Vermeer: beyond the perspective frame

The current Vermeer exhibition at the Fitzwilliam Museum, Cambridge has reopened the debate about the significance of perspective in the construction of paintings.

The Music Lesson, 1662 (source: Wikimedia Commons)

The role of perspective and more specifically the use of a camera obscura in the work of Johannes Vermeer has been explored in recent years by a number of authors. Dubery and Willats (1983) demonstrated that the accurate perspective constructions that underlay Vermeer's paintings made it possible to work backwards from the finished painting and reconstruct the architectural space in three dimensions, using Leonardo's distant point method.

In 2001, David Hockney and Philip Steadman both proposed convincing arguments that indicated that this accuracy was based not on a geometrically constructed perspectival space, but was instead derived from the use of a camera obscura. The camera obscura (literally a 'dark room') is based on the optical principles of lenses and forms the starting point for modern photography. Its use by artists can be identified through the way that highlights and shadows are painted and from the characteristic distortions of simple lenses.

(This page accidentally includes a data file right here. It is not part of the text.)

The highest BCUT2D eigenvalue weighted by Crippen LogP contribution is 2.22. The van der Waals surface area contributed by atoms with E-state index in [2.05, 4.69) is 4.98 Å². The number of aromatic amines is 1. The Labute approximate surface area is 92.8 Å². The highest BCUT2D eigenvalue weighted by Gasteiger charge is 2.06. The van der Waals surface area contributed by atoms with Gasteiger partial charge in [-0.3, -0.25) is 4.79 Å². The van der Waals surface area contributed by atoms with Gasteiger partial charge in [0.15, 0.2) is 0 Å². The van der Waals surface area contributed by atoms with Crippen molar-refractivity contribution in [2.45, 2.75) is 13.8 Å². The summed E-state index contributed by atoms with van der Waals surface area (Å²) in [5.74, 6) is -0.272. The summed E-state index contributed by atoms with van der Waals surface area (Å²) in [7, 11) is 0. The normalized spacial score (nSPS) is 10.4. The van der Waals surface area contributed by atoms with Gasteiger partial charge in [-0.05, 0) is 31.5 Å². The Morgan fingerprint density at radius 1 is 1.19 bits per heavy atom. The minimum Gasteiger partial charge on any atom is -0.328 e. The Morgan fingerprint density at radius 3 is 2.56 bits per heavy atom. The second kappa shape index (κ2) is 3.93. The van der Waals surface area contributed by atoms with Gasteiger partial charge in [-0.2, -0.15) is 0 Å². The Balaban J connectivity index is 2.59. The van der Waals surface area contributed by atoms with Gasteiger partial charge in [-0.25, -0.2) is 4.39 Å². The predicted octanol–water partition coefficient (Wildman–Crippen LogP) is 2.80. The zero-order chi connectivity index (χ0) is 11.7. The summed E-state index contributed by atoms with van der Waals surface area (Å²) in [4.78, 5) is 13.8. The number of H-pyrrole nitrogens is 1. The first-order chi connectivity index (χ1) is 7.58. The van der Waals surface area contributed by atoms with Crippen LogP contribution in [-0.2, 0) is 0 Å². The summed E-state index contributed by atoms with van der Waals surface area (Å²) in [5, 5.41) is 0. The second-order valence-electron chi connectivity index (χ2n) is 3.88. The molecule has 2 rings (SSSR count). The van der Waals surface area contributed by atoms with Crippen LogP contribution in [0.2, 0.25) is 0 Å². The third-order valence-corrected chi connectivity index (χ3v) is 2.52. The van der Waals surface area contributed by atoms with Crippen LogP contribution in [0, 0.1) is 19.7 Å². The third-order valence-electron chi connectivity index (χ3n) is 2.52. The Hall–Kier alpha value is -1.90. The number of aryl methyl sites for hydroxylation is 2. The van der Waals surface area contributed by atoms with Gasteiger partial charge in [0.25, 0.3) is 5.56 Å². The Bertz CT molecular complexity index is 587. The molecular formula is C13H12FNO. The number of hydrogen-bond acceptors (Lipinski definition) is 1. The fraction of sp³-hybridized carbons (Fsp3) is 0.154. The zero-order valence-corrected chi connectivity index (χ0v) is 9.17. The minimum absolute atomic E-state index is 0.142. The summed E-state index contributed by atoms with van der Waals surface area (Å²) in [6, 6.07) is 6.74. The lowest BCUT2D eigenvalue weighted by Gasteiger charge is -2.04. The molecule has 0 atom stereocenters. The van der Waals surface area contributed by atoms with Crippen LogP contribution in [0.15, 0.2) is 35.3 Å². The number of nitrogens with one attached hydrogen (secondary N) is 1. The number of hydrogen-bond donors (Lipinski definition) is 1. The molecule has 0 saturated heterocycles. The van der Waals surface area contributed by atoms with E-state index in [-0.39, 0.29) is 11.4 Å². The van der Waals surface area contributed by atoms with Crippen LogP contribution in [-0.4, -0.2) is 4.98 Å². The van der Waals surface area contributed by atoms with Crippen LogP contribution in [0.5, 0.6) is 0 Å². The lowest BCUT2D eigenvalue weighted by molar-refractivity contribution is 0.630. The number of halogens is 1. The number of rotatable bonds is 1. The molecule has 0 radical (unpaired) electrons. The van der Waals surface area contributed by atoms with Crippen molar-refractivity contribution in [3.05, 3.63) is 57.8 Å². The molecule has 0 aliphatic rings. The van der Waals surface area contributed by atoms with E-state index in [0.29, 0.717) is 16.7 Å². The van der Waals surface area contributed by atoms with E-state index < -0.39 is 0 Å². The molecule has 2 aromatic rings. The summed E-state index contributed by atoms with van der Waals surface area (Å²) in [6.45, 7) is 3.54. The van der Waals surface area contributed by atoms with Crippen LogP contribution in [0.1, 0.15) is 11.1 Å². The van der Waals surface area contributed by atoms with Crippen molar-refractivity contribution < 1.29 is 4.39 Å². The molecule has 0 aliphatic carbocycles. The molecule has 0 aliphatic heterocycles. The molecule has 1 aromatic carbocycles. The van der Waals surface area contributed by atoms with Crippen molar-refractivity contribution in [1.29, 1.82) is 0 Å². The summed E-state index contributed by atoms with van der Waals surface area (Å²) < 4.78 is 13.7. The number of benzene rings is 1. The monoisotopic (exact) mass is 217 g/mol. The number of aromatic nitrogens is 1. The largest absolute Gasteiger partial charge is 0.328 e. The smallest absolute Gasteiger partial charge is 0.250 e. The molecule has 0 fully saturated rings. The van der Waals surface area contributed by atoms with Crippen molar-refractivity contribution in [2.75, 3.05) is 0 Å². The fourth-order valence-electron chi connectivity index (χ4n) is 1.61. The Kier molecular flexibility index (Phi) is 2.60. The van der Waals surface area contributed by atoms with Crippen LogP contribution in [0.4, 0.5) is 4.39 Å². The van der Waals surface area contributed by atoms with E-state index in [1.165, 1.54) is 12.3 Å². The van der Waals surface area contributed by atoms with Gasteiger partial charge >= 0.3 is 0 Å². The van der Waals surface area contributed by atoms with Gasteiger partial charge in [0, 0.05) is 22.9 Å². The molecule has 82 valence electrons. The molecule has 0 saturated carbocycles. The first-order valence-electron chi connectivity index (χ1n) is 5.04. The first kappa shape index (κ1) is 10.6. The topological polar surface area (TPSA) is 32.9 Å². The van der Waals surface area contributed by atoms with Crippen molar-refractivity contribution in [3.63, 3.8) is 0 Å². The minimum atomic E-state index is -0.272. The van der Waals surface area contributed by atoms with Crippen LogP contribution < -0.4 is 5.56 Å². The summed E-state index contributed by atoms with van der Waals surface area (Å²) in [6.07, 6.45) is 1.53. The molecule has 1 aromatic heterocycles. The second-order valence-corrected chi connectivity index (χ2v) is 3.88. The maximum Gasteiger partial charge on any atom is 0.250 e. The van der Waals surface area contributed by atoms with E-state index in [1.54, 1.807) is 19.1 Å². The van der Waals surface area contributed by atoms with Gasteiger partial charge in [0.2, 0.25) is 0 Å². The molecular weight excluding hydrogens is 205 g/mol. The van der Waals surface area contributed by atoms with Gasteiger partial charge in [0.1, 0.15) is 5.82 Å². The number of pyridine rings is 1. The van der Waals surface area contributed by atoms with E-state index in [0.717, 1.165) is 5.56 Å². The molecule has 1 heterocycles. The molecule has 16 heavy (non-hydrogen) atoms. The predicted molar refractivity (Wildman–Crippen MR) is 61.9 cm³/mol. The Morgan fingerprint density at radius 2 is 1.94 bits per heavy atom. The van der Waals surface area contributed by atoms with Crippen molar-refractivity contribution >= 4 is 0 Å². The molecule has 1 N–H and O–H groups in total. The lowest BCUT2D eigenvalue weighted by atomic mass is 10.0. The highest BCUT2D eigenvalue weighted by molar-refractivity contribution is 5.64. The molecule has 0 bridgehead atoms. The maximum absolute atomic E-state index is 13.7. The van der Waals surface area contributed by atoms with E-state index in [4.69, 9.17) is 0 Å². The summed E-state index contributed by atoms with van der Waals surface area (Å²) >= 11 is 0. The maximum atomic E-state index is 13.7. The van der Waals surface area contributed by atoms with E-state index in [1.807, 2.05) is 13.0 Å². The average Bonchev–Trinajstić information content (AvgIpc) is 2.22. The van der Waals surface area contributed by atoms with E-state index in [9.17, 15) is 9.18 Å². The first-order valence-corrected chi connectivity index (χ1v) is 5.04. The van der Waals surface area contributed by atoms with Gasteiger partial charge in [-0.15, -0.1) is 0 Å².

Sixteenth century diagram of a camera obscura

Writing in the Guardian, Jonathan Jones reminds us that whilst a consistent and convincing perspective construction is fundamental to painting of this period, it cannot alone create great art.

'Does this precocious photographic technique explain the power of Vermeer's paintings? Not really.'

'What grips us in his art is a silence full of feeling. The voiceless, unfinished dramas he depicts hold the heart and linger in the imagination.'

However, as Timothy Brook (2011) points out, one should also remember that the tensions and desires that are implicit in these paintings are totally enmeshed in the perspectival gaze of the viewer.  Perspective has a significant role in the construction of the allegory, as well as the geometric space.

The Allegory of Painting, c.1666 (source: Wikimedia Commons)

'Vermeer's Women: Secrets and Silence' is showing at the Fitzwilliam Gallery in Cambridge from 5. October 2011 - 15. January 2012. Admission free.


T Brook (2011) - 'Worldly Desires', in 'Art Quarterly', Autumn 2011, pp36-40

F Dubery & J Willats (1983) - 'Perspective and Other Drawing Systems', Herbert Press, London. Amazon link

D Hockney (2001) - 'Secret Knowledge: Rediscovering the Lost Techniques of the Old Masters', Thames and Hudson. Amazon link

J Jones (2011) - 'Johannes Vermeer goes beyond photography into emotion capture', in 'The Guardian', 27. Sept. 2011

P Steadman (2001) - 'Vermeer's Camera: Uncovering the Truth Behind the Masterpieces', Oxford. Amazon link

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